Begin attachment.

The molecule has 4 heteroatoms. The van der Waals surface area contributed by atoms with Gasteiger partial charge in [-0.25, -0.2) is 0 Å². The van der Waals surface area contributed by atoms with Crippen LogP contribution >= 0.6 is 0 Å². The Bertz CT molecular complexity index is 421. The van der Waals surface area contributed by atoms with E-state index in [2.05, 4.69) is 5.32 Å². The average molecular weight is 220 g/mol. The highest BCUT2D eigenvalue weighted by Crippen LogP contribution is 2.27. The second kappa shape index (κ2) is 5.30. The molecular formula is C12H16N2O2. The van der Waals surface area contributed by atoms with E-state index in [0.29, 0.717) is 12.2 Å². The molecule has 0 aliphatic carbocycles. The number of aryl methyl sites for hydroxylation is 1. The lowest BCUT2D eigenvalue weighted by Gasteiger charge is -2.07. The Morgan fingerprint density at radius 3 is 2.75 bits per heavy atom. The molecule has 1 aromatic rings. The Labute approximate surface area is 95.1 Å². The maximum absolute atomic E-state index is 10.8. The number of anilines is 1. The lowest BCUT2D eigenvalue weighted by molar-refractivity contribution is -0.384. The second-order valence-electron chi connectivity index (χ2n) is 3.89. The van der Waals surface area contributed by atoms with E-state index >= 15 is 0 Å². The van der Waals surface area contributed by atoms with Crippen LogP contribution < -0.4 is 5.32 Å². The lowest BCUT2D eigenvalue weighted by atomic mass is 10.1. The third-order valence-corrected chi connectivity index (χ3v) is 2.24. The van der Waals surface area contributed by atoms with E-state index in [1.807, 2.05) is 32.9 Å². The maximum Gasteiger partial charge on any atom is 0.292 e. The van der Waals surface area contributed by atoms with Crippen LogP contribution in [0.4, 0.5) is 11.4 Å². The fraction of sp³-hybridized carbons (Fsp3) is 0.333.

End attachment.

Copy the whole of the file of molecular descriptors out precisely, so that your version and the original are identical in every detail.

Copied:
The molecule has 4 heteroatoms. The van der Waals surface area contributed by atoms with Gasteiger partial charge in [-0.25, -0.2) is 0 Å². The van der Waals surface area contributed by atoms with Crippen LogP contribution >= 0.6 is 0 Å². The Bertz CT molecular complexity index is 421. The van der Waals surface area contributed by atoms with E-state index in [2.05, 4.69) is 5.32 Å². The average molecular weight is 220 g/mol. The highest BCUT2D eigenvalue weighted by Crippen LogP contribution is 2.27. The second kappa shape index (κ2) is 5.30. The molecular formula is C12H16N2O2. The van der Waals surface area contributed by atoms with E-state index in [0.29, 0.717) is 12.2 Å². The molecule has 0 aliphatic carbocycles. The number of aryl methyl sites for hydroxylation is 1. The lowest BCUT2D eigenvalue weighted by Gasteiger charge is -2.07. The Morgan fingerprint density at radius 3 is 2.75 bits per heavy atom. The molecule has 1 aromatic rings. The Labute approximate surface area is 95.1 Å². The maximum absolute atomic E-state index is 10.8. The number of anilines is 1. The lowest BCUT2D eigenvalue weighted by molar-refractivity contribution is -0.384. The second-order valence-electron chi connectivity index (χ2n) is 3.89. The van der Waals surface area contributed by atoms with E-state index >= 15 is 0 Å². The van der Waals surface area contributed by atoms with Crippen LogP contribution < -0.4 is 5.32 Å². The lowest BCUT2D eigenvalue weighted by atomic mass is 10.1. The third-order valence-corrected chi connectivity index (χ3v) is 2.24. The van der Waals surface area contributed by atoms with E-state index in [1.807, 2.05) is 32.9 Å². The maximum Gasteiger partial charge on any atom is 0.292 e. The van der Waals surface area contributed by atoms with Crippen LogP contribution in [0.4, 0.5) is 11.4 Å². The fraction of sp³-hybridized carbons (Fsp3) is 0.333.